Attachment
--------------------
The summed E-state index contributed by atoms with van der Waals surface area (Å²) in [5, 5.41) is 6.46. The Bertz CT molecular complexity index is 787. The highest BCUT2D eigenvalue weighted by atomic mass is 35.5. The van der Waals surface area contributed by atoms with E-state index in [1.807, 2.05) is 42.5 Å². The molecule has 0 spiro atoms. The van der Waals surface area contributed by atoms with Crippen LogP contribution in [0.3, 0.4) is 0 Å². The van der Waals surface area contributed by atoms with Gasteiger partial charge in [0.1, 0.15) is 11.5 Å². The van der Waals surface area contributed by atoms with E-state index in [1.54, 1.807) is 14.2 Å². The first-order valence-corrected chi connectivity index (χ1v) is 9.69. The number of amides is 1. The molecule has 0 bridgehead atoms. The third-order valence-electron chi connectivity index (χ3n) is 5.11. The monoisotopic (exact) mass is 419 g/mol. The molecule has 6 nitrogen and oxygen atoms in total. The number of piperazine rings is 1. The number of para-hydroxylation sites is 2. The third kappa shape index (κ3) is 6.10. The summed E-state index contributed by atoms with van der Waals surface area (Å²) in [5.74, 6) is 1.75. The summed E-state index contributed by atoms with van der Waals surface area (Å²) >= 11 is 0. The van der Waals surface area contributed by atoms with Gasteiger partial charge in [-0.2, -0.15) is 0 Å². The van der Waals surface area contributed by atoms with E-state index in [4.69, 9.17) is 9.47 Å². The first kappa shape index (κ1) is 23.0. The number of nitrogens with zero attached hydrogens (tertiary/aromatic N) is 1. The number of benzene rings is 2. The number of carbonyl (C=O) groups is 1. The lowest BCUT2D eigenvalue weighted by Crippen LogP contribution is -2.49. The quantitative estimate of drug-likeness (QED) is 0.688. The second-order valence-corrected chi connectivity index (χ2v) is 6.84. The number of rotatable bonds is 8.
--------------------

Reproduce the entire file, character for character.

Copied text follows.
The summed E-state index contributed by atoms with van der Waals surface area (Å²) in [5, 5.41) is 6.46. The Bertz CT molecular complexity index is 787. The highest BCUT2D eigenvalue weighted by atomic mass is 35.5. The van der Waals surface area contributed by atoms with E-state index in [1.807, 2.05) is 42.5 Å². The molecule has 0 spiro atoms. The van der Waals surface area contributed by atoms with Crippen LogP contribution in [0.3, 0.4) is 0 Å². The van der Waals surface area contributed by atoms with Gasteiger partial charge in [0.1, 0.15) is 11.5 Å². The van der Waals surface area contributed by atoms with E-state index in [1.54, 1.807) is 14.2 Å². The first-order valence-corrected chi connectivity index (χ1v) is 9.69. The number of amides is 1. The molecule has 0 bridgehead atoms. The third-order valence-electron chi connectivity index (χ3n) is 5.11. The monoisotopic (exact) mass is 419 g/mol. The molecule has 6 nitrogen and oxygen atoms in total. The number of piperazine rings is 1. The number of para-hydroxylation sites is 2. The third kappa shape index (κ3) is 6.10. The summed E-state index contributed by atoms with van der Waals surface area (Å²) in [5.74, 6) is 1.75. The summed E-state index contributed by atoms with van der Waals surface area (Å²) >= 11 is 0. The van der Waals surface area contributed by atoms with Gasteiger partial charge in [-0.2, -0.15) is 0 Å². The van der Waals surface area contributed by atoms with E-state index in [4.69, 9.17) is 9.47 Å². The first kappa shape index (κ1) is 23.0. The number of nitrogens with zero attached hydrogens (tertiary/aromatic N) is 1. The number of benzene rings is 2. The number of carbonyl (C=O) groups is 1. The lowest BCUT2D eigenvalue weighted by Crippen LogP contribution is -2.49. The quantitative estimate of drug-likeness (QED) is 0.688. The second-order valence-corrected chi connectivity index (χ2v) is 6.84. The number of rotatable bonds is 8.